WASHINGTON — Industrial production rose in July on the strength of U.S. manufacturing, as auto factories stayed open and businesses replaced worn-out equipment.
Output at the nation’s factories, mines and utilities increased 1.0 percent last month, the Federal Reserve reported Tuesday.
Factory output, the largest single component of industrial production, grew 1.1 percent. It was the biggest jump in nearly a year. Boosting output were auto plants that kept operating when they normally shutter for summer renovations. Even without the strong auto sector, factory output rose 0.6 percent.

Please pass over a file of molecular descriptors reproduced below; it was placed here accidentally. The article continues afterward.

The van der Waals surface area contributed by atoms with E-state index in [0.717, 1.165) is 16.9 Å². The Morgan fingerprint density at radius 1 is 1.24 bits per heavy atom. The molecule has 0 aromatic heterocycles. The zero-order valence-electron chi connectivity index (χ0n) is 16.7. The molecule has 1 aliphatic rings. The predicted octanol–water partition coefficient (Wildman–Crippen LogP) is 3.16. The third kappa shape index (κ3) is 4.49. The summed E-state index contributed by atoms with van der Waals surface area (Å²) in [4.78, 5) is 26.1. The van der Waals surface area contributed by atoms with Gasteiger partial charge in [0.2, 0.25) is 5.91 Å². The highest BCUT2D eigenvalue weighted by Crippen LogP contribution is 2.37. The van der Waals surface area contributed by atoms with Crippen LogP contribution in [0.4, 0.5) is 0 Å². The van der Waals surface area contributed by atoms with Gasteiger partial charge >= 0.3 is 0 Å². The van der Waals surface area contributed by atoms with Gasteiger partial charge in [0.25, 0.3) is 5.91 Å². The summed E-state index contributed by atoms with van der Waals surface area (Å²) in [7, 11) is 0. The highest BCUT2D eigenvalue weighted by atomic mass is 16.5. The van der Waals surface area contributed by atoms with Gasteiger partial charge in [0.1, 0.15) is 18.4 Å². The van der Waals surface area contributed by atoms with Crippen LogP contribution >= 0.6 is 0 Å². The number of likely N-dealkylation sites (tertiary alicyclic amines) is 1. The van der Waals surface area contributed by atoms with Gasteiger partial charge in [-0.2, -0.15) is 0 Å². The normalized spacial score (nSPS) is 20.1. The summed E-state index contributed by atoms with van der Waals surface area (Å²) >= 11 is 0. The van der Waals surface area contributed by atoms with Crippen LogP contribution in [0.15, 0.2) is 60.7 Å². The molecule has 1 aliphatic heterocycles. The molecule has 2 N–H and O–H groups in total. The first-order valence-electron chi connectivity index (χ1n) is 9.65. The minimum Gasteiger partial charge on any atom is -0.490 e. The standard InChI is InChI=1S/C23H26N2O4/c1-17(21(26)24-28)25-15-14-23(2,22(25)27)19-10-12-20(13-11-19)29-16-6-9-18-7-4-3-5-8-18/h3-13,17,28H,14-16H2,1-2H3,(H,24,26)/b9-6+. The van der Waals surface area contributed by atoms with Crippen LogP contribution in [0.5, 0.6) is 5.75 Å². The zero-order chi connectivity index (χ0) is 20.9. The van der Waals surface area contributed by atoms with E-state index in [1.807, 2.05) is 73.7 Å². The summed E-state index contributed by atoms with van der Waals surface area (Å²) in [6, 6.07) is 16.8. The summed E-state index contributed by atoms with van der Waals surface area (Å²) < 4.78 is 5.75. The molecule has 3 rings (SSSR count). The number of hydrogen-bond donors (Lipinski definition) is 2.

Business equipment production grew 1.8 percent, the most of any major market group. That number has remained positive since February, while consumer goods and construction supplies have been uneven.
The last time factory output increased so steeply was August 2009, when the government’s Cash for Clunkers program drove a 1.3 percent gain.
The report did show that June’s results were revised to show a 0.1 percent loss. That was the first decrease since the previous June.
Strong manufacturing growth should ease fears that the economy could fall back into a recession.
U.S. factories were operating at 74.8 percent of their capacity, a .7 percent increase from June but still well below the historical average of 80.6 percent.